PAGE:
Here’s a tip …

I recently moved back to India after a few years in the US (this is the second and hopefully the last time !) … and needed to build our life ground up in Bangalore.

So we got a phone, a gas connection, furniture, a broad band connection, a TV, cable and so on.

A my mother taught me years ago … we always kept a ward of 10 Rs. notes at home (I think 1 Re. in those days !!) so we handle the “uncomfortable silence” in the end by giving tips to the people who come and do their job.

I have very distinct memories of my US returned uncles complaint about how Indians don’t do anything without being “tipped” with “baksheesh” or “chai pani” … only to be viewed as corruption … unlike in the US where everything is so process driven and just happens.

(Ofcourse, I realised after living in the US that not only is tipping very common but, there is a process for it there with the 15% rule šŸ™‚)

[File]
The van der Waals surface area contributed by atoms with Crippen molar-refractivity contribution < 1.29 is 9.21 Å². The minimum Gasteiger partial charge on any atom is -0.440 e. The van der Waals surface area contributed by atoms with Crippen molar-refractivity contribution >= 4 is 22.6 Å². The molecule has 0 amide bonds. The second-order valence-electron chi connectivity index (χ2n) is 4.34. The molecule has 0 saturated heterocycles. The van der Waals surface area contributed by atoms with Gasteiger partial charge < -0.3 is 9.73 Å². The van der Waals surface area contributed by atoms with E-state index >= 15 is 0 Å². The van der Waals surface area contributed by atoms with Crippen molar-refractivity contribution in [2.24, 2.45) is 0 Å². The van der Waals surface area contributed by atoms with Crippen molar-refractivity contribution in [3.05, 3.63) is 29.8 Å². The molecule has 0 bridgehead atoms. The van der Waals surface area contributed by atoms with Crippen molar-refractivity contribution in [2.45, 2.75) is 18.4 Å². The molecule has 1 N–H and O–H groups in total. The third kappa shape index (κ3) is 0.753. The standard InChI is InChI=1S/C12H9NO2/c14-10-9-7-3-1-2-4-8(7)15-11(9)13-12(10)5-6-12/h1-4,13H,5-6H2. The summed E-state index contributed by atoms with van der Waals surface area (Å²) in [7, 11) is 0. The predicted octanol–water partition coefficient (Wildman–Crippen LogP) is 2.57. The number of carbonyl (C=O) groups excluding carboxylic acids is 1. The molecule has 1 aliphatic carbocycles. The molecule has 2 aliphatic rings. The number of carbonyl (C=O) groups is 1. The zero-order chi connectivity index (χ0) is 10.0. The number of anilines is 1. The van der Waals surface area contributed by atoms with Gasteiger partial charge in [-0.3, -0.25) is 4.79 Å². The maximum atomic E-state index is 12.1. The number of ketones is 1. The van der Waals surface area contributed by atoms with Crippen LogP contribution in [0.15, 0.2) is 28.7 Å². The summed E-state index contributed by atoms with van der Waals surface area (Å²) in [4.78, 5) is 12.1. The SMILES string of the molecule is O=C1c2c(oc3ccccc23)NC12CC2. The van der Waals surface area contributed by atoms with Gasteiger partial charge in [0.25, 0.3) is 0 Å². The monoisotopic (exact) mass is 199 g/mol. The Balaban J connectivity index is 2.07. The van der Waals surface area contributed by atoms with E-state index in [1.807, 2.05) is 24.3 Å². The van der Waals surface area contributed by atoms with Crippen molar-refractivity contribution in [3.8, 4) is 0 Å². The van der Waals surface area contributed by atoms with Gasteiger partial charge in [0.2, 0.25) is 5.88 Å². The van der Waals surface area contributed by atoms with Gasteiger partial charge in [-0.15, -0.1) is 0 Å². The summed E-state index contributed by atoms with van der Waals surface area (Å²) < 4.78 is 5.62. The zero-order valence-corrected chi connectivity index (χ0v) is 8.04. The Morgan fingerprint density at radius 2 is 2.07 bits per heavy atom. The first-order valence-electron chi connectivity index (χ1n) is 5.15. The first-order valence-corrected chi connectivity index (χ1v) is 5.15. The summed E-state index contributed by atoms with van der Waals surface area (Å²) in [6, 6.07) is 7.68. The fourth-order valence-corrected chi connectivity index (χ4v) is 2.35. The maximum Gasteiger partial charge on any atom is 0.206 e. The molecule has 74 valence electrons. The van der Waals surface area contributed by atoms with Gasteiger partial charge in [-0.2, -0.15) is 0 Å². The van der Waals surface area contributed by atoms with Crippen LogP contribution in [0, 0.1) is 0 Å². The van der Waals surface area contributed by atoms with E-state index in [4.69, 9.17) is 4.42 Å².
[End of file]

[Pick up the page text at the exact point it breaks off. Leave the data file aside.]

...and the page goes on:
Any ways, I got my phone and broad band set up by this guy who explained to me in not so great english how DSL unlike dial-up works even when the phone is being used. So, I promptly gave him 30 Rs. at the end of everything … becaues Chai-Pani in CoffeeDay costs that much now. He smiled back.

He said “No thank you. I don’t accept tips. Please let me know if you have any problems and I will take care of those for you. If you are happy with our service please refer your friends to our company“.

I then got my satellite TV connection. Set in my old ways, instructed my wife not to pay more than 30 Rs. when they come to set it up. Firstly it was a lady who came to set up the connection. Then she refused, saying it is “against company policy to accept tips from customers“.

I recollect now that the guy at an Indian airline (not Indian Airlines … not yet) which offers free baggage check-in service politely turned my 10 Rs. down.

In all instances I was first ashamed to “uncomfortable silence“, then was astounded and then I felt proud.

This the new India where focus on the customer (and the sales savvy of asking for a referral) is part of the “process” … without tips.

Published by SridharTuraga

A dad. A partner. A son. A problem solver. A learner. A teacher.

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